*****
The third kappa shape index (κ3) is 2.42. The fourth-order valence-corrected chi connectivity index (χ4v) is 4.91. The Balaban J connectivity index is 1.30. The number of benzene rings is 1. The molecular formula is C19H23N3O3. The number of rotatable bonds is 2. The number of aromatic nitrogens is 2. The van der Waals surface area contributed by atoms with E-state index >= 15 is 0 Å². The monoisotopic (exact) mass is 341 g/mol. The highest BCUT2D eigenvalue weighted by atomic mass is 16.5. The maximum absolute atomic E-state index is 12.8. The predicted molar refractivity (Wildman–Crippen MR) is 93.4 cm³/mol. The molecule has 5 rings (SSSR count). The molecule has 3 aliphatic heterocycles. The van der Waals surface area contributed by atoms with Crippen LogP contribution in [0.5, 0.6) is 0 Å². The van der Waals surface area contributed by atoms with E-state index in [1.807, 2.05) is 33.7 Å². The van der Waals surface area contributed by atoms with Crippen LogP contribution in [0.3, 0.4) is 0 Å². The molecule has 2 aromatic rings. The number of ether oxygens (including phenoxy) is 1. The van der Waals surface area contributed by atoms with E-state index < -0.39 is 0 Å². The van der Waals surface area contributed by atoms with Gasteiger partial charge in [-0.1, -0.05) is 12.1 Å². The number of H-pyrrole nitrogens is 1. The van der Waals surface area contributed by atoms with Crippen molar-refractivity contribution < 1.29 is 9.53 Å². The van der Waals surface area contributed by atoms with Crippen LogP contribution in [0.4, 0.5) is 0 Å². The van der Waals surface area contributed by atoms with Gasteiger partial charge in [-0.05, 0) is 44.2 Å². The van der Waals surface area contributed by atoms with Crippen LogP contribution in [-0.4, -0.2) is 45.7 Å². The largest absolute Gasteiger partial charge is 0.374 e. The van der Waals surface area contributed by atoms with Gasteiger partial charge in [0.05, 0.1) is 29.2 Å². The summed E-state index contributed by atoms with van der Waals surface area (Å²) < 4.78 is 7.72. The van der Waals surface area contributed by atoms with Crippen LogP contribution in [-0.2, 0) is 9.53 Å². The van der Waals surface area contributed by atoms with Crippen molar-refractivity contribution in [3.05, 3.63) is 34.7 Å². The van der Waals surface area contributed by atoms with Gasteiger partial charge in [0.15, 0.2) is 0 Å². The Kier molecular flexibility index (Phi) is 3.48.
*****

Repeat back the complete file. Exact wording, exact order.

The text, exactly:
The third kappa shape index (κ3) is 2.42. The fourth-order valence-corrected chi connectivity index (χ4v) is 4.91. The Balaban J connectivity index is 1.30. The number of benzene rings is 1. The molecular formula is C19H23N3O3. The number of rotatable bonds is 2. The number of aromatic nitrogens is 2. The van der Waals surface area contributed by atoms with E-state index >= 15 is 0 Å². The monoisotopic (exact) mass is 341 g/mol. The highest BCUT2D eigenvalue weighted by atomic mass is 16.5. The maximum absolute atomic E-state index is 12.8. The predicted molar refractivity (Wildman–Crippen MR) is 93.4 cm³/mol. The molecule has 5 rings (SSSR count). The molecule has 3 aliphatic heterocycles. The van der Waals surface area contributed by atoms with Crippen LogP contribution in [0.5, 0.6) is 0 Å². The van der Waals surface area contributed by atoms with E-state index in [1.807, 2.05) is 33.7 Å². The van der Waals surface area contributed by atoms with Crippen LogP contribution in [0.3, 0.4) is 0 Å². The molecule has 2 aromatic rings. The number of ether oxygens (including phenoxy) is 1. The van der Waals surface area contributed by atoms with E-state index < -0.39 is 0 Å². The van der Waals surface area contributed by atoms with Gasteiger partial charge in [-0.1, -0.05) is 12.1 Å². The number of H-pyrrole nitrogens is 1. The van der Waals surface area contributed by atoms with Crippen molar-refractivity contribution < 1.29 is 9.53 Å². The van der Waals surface area contributed by atoms with Crippen LogP contribution in [0.4, 0.5) is 0 Å². The van der Waals surface area contributed by atoms with Gasteiger partial charge in [-0.05, 0) is 44.2 Å². The van der Waals surface area contributed by atoms with Crippen LogP contribution in [-0.4, -0.2) is 45.7 Å². The largest absolute Gasteiger partial charge is 0.374 e. The van der Waals surface area contributed by atoms with Gasteiger partial charge in [0.05, 0.1) is 29.2 Å². The summed E-state index contributed by atoms with van der Waals surface area (Å²) < 4.78 is 7.72. The van der Waals surface area contributed by atoms with Crippen LogP contribution in [-0.2, 0) is 9.53 Å². The van der Waals surface area contributed by atoms with Crippen molar-refractivity contribution in [3.05, 3.63) is 34.7 Å². The van der Waals surface area contributed by atoms with Gasteiger partial charge in [0.15, 0.2) is 0 Å². The Kier molecular flexibility index (Phi) is 3.48.